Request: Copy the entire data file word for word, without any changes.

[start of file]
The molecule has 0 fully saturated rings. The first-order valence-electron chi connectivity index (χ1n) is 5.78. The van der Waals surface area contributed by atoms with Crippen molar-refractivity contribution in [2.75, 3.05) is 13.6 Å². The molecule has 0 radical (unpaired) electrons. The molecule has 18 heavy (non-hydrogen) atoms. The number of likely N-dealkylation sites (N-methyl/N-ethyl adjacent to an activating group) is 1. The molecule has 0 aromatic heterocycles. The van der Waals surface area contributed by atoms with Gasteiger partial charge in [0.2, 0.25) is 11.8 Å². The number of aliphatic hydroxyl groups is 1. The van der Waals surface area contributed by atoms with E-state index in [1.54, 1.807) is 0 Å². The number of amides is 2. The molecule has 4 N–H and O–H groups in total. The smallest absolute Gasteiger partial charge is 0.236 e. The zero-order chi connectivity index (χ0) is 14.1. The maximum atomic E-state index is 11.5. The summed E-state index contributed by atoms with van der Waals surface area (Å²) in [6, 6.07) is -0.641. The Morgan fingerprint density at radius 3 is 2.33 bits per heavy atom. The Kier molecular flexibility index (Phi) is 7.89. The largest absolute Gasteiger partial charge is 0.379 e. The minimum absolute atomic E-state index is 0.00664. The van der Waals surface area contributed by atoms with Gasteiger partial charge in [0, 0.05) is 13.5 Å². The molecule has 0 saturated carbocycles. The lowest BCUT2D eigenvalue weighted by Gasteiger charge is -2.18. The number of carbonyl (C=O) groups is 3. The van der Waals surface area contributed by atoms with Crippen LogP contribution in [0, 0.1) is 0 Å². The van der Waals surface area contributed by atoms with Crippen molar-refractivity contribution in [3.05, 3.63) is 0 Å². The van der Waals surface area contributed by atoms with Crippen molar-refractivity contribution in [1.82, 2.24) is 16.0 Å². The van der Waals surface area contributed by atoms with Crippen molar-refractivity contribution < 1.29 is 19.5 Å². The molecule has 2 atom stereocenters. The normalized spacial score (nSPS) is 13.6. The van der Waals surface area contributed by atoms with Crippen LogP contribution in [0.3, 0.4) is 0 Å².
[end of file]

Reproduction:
The molecule has 0 fully saturated rings. The first-order valence-electron chi connectivity index (χ1n) is 5.78. The van der Waals surface area contributed by atoms with Crippen molar-refractivity contribution in [2.75, 3.05) is 13.6 Å². The molecule has 0 radical (unpaired) electrons. The molecule has 18 heavy (non-hydrogen) atoms. The number of likely N-dealkylation sites (N-methyl/N-ethyl adjacent to an activating group) is 1. The molecule has 0 aromatic heterocycles. The van der Waals surface area contributed by atoms with Gasteiger partial charge in [0.2, 0.25) is 11.8 Å². The number of aliphatic hydroxyl groups is 1. The van der Waals surface area contributed by atoms with E-state index in [1.54, 1.807) is 0 Å². The number of amides is 2. The molecule has 4 N–H and O–H groups in total. The smallest absolute Gasteiger partial charge is 0.236 e. The zero-order chi connectivity index (χ0) is 14.1. The maximum atomic E-state index is 11.5. The summed E-state index contributed by atoms with van der Waals surface area (Å²) in [6, 6.07) is -0.641. The Morgan fingerprint density at radius 3 is 2.33 bits per heavy atom. The Kier molecular flexibility index (Phi) is 7.89. The largest absolute Gasteiger partial charge is 0.379 e. The minimum absolute atomic E-state index is 0.00664. The van der Waals surface area contributed by atoms with Gasteiger partial charge in [0, 0.05) is 13.5 Å². The molecule has 0 saturated carbocycles. The lowest BCUT2D eigenvalue weighted by Gasteiger charge is -2.18. The number of carbonyl (C=O) groups is 3. The van der Waals surface area contributed by atoms with Crippen LogP contribution in [0, 0.1) is 0 Å². The van der Waals surface area contributed by atoms with Crippen molar-refractivity contribution in [3.05, 3.63) is 0 Å². The van der Waals surface area contributed by atoms with Crippen molar-refractivity contribution in [1.82, 2.24) is 16.0 Å². The van der Waals surface area contributed by atoms with Crippen molar-refractivity contribution < 1.29 is 19.5 Å². The molecule has 2 atom stereocenters. The normalized spacial score (nSPS) is 13.6. The van der Waals surface area contributed by atoms with Crippen LogP contribution in [0.3, 0.4) is 0 Å².